In the latter half of 14th century, ruled Mavia of Arab who then ruled in the southern Syria over the semi – nomadic Arabs. Her Arabic name Mawiyya was Christian by religion perhaps a pagan convert. She was regarded as the ‘warrior queen’.
The strongest woman of that era Mavia was heading her troop for a battle with the late roman rule. She was all alone with her troop when she entered Palestine and Phoenicia. On reaching the frontiers of the Egypt she along with her troop attacked and defeated the Romans and their army. Later after accepting the defeat the Romans had to reconcile on the terms and conditions Mavia had lain down before them. Later the Romans called for her and also for her assistance when the Romans were being attacked by the Goths. Mavia lent a friendly hand and helped the Romans. Instead of refusing she had sent her force to their rescue.
A century before Mavia was born her ancestors; namely Tanukhids – a loosely affiliated Arab tribe migrated toward the North from the Arabian Peninsula. The migration was due to the increase in the Sassanian influence in Iran.
Al-Hawari, Mavia’s husband was the last king of the semi-nomadic Tanukh confedaration in the southern Syria. As they had no heir after the death of Al-Hawari, Mavia took over the throne. It is said that Mavia has been like an iron lady who had struck fear in the hearts of the ancient men rulers of that time.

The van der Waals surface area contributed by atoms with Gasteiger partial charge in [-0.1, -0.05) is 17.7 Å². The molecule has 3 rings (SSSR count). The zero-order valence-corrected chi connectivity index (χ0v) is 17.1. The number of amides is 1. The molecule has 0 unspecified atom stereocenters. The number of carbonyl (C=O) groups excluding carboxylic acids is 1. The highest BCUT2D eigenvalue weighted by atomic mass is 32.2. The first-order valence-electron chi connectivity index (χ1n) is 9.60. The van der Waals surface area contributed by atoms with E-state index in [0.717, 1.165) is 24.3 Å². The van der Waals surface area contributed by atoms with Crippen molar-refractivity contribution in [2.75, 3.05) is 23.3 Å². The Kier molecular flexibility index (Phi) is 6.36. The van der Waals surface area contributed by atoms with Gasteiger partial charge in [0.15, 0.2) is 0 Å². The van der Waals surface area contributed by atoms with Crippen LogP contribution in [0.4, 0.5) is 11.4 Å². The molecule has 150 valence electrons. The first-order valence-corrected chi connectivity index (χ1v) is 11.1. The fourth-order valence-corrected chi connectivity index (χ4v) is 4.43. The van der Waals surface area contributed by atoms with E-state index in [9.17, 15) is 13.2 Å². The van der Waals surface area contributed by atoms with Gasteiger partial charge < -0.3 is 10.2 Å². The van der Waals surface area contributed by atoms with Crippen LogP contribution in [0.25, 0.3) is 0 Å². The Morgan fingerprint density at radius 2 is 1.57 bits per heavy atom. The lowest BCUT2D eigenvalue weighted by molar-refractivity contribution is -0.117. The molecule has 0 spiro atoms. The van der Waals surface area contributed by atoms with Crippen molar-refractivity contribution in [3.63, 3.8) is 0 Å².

Socrates’ records of Mavia’s revolts have been of much more significance in the historical records. According to his accounts Mavia along with her allies were foederati formerly, who then had made a treaty with the Romans. But for unknown reasons they had decided to withdraw the allegiance and the revolts following the Valens’ which was a departure from the Antioch to Thrace. It can be noted under the circumstances when Mavia revolted against the Romans who had assassinated her husband Al-Hawari making Mavia the sole legitimated authority of her tribe.
Of the recent times the scholars have approached Mavia on the basis of the historic evidences that this Arab queen had anticipated Zenobia, who was then among them the most prominent. As per the notes of Irfan Shahid, he accounted that both the queens – Mavia and Zenobia had reached the same water way which was dividing Asia from the Europe. Later in his notes he mentions that only Mavia was accounted in his notes to cross the water way, as well as crossing the Bosporus into the Byzantium.
In his notes Shahid also writes the contrast between the two Arab queens – Mavia and Zenobia and their career. The first, Mavia who belonged to the world of the third century, was a pagan and also disloyal to Rome. And the second, Zenobia who then belonged to the newer world of the fourth century was Christian by religion and loyal. There is no second thought on Mavia being the superior amongst all lady rulers of that era, and a real fighter being single handed.